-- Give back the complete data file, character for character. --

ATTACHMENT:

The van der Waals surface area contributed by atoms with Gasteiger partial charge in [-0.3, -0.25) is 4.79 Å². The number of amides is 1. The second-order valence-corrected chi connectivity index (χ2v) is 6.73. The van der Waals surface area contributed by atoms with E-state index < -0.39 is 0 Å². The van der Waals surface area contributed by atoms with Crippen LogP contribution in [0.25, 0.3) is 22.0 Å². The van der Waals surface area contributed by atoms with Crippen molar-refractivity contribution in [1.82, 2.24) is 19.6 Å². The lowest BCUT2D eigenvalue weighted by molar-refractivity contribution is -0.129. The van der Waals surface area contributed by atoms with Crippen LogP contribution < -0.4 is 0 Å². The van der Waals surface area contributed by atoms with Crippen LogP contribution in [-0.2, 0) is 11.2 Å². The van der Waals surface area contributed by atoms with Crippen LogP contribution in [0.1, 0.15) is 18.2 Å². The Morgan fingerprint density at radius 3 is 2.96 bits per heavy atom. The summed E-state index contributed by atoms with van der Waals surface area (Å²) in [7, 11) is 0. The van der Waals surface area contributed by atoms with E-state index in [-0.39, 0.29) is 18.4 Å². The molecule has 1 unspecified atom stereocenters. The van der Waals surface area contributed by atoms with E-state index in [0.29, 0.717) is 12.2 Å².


The van der Waals surface area contributed by atoms with Gasteiger partial charge in [-0.3, -0.25) is 4.79 Å². The number of amides is 1. The second-order valence-corrected chi connectivity index (χ2v) is 6.73. The van der Waals surface area contributed by atoms with E-state index < -0.39 is 0 Å². The van der Waals surface area contributed by atoms with Crippen LogP contribution in [0.25, 0.3) is 22.0 Å². The van der Waals surface area contributed by atoms with Crippen molar-refractivity contribution in [1.82, 2.24) is 19.6 Å². The lowest BCUT2D eigenvalue weighted by molar-refractivity contribution is -0.129. The van der Waals surface area contributed by atoms with Crippen LogP contribution < -0.4 is 0 Å². The van der Waals surface area contributed by atoms with Crippen LogP contribution in [-0.2, 0) is 11.2 Å². The van der Waals surface area contributed by atoms with Crippen LogP contribution in [0.1, 0.15) is 18.2 Å². The Morgan fingerprint density at radius 3 is 2.96 bits per heavy atom. The summed E-state index contributed by atoms with van der Waals surface area (Å²) in [7, 11) is 0. The van der Waals surface area contributed by atoms with E-state index in [-0.39, 0.29) is 18.4 Å². The molecule has 1 unspecified atom stereocenters. The van der Waals surface area contributed by atoms with E-state index in [0.29, 0.717) is 12.2 Å².